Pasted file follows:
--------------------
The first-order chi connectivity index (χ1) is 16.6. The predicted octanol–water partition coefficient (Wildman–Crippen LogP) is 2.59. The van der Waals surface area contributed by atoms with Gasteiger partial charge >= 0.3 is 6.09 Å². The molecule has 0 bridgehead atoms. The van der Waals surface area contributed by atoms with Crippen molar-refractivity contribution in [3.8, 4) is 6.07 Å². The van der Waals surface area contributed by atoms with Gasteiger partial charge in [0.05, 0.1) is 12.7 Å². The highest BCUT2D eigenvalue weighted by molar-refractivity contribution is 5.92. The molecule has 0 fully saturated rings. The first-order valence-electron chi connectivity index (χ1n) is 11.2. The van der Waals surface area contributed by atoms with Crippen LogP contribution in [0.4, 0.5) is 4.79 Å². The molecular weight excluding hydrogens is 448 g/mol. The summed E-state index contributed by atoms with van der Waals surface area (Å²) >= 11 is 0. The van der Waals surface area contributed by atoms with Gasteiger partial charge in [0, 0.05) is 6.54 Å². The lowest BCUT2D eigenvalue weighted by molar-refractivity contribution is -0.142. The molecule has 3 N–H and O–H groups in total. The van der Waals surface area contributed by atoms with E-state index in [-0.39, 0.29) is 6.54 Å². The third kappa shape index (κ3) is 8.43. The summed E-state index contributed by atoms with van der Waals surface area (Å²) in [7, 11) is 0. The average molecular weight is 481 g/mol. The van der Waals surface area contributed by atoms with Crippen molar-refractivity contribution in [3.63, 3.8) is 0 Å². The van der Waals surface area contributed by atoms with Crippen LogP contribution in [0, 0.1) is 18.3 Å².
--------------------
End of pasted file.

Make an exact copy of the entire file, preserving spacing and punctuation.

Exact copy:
The first-order chi connectivity index (χ1) is 16.6. The predicted octanol–water partition coefficient (Wildman–Crippen LogP) is 2.59. The van der Waals surface area contributed by atoms with Gasteiger partial charge >= 0.3 is 6.09 Å². The molecule has 0 bridgehead atoms. The van der Waals surface area contributed by atoms with Crippen molar-refractivity contribution in [3.8, 4) is 6.07 Å². The van der Waals surface area contributed by atoms with Gasteiger partial charge in [0.05, 0.1) is 12.7 Å². The highest BCUT2D eigenvalue weighted by molar-refractivity contribution is 5.92. The molecule has 0 fully saturated rings. The first-order valence-electron chi connectivity index (χ1n) is 11.2. The van der Waals surface area contributed by atoms with Crippen LogP contribution in [0.4, 0.5) is 4.79 Å². The molecular weight excluding hydrogens is 448 g/mol. The summed E-state index contributed by atoms with van der Waals surface area (Å²) >= 11 is 0. The van der Waals surface area contributed by atoms with Gasteiger partial charge in [0, 0.05) is 6.54 Å². The lowest BCUT2D eigenvalue weighted by molar-refractivity contribution is -0.142. The molecule has 3 N–H and O–H groups in total. The van der Waals surface area contributed by atoms with E-state index in [-0.39, 0.29) is 6.54 Å². The third kappa shape index (κ3) is 8.43. The summed E-state index contributed by atoms with van der Waals surface area (Å²) in [7, 11) is 0. The average molecular weight is 481 g/mol. The van der Waals surface area contributed by atoms with Crippen molar-refractivity contribution in [3.63, 3.8) is 0 Å². The van der Waals surface area contributed by atoms with Crippen LogP contribution in [0, 0.1) is 18.3 Å².